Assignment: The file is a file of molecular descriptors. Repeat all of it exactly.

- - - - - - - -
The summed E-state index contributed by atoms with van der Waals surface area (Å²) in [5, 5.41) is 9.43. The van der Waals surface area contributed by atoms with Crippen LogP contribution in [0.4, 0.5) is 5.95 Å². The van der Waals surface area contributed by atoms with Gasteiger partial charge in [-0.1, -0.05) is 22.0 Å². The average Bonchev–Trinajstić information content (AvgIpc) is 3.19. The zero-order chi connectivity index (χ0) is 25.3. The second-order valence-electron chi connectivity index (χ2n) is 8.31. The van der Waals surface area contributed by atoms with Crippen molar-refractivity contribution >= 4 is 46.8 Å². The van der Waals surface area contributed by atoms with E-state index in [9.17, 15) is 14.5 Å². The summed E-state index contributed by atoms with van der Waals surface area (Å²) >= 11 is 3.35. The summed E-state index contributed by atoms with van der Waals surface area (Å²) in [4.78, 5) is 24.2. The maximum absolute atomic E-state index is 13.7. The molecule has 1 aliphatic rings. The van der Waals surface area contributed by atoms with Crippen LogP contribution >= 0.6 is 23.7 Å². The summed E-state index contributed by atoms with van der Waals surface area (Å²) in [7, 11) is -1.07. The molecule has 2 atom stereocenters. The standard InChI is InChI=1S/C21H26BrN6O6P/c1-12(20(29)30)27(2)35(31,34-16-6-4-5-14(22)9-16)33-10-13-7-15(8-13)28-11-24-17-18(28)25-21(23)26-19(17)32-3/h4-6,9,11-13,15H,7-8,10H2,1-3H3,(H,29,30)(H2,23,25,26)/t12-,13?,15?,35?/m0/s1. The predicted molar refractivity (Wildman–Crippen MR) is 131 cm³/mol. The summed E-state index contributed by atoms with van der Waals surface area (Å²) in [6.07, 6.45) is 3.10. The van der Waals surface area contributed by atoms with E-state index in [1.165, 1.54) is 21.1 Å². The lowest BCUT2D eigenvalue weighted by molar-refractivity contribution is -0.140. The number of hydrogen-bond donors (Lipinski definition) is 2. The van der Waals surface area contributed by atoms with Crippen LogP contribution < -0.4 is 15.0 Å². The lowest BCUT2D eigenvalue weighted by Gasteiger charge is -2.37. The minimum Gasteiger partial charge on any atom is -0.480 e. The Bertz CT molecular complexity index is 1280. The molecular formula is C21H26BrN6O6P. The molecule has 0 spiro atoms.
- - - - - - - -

The summed E-state index contributed by atoms with van der Waals surface area (Å²) in [5, 5.41) is 9.43. The van der Waals surface area contributed by atoms with Crippen LogP contribution in [0.4, 0.5) is 5.95 Å². The van der Waals surface area contributed by atoms with Gasteiger partial charge in [-0.1, -0.05) is 22.0 Å². The average Bonchev–Trinajstić information content (AvgIpc) is 3.19. The zero-order chi connectivity index (χ0) is 25.3. The second-order valence-electron chi connectivity index (χ2n) is 8.31. The van der Waals surface area contributed by atoms with Crippen molar-refractivity contribution >= 4 is 46.8 Å². The van der Waals surface area contributed by atoms with E-state index in [9.17, 15) is 14.5 Å². The summed E-state index contributed by atoms with van der Waals surface area (Å²) >= 11 is 3.35. The summed E-state index contributed by atoms with van der Waals surface area (Å²) in [4.78, 5) is 24.2. The maximum absolute atomic E-state index is 13.7. The molecule has 1 aliphatic rings. The van der Waals surface area contributed by atoms with Crippen LogP contribution >= 0.6 is 23.7 Å². The summed E-state index contributed by atoms with van der Waals surface area (Å²) in [7, 11) is -1.07. The molecule has 2 atom stereocenters. The standard InChI is InChI=1S/C21H26BrN6O6P/c1-12(20(29)30)27(2)35(31,34-16-6-4-5-14(22)9-16)33-10-13-7-15(8-13)28-11-24-17-18(28)25-21(23)26-19(17)32-3/h4-6,9,11-13,15H,7-8,10H2,1-3H3,(H,29,30)(H2,23,25,26)/t12-,13?,15?,35?/m0/s1. The predicted molar refractivity (Wildman–Crippen MR) is 131 cm³/mol. The summed E-state index contributed by atoms with van der Waals surface area (Å²) in [6.07, 6.45) is 3.10. The van der Waals surface area contributed by atoms with E-state index in [1.165, 1.54) is 21.1 Å². The lowest BCUT2D eigenvalue weighted by molar-refractivity contribution is -0.140. The number of hydrogen-bond donors (Lipinski definition) is 2. The van der Waals surface area contributed by atoms with Crippen LogP contribution < -0.4 is 15.0 Å². The lowest BCUT2D eigenvalue weighted by Gasteiger charge is -2.37. The minimum Gasteiger partial charge on any atom is -0.480 e. The Bertz CT molecular complexity index is 1280. The molecular formula is C21H26BrN6O6P. The molecule has 0 spiro atoms.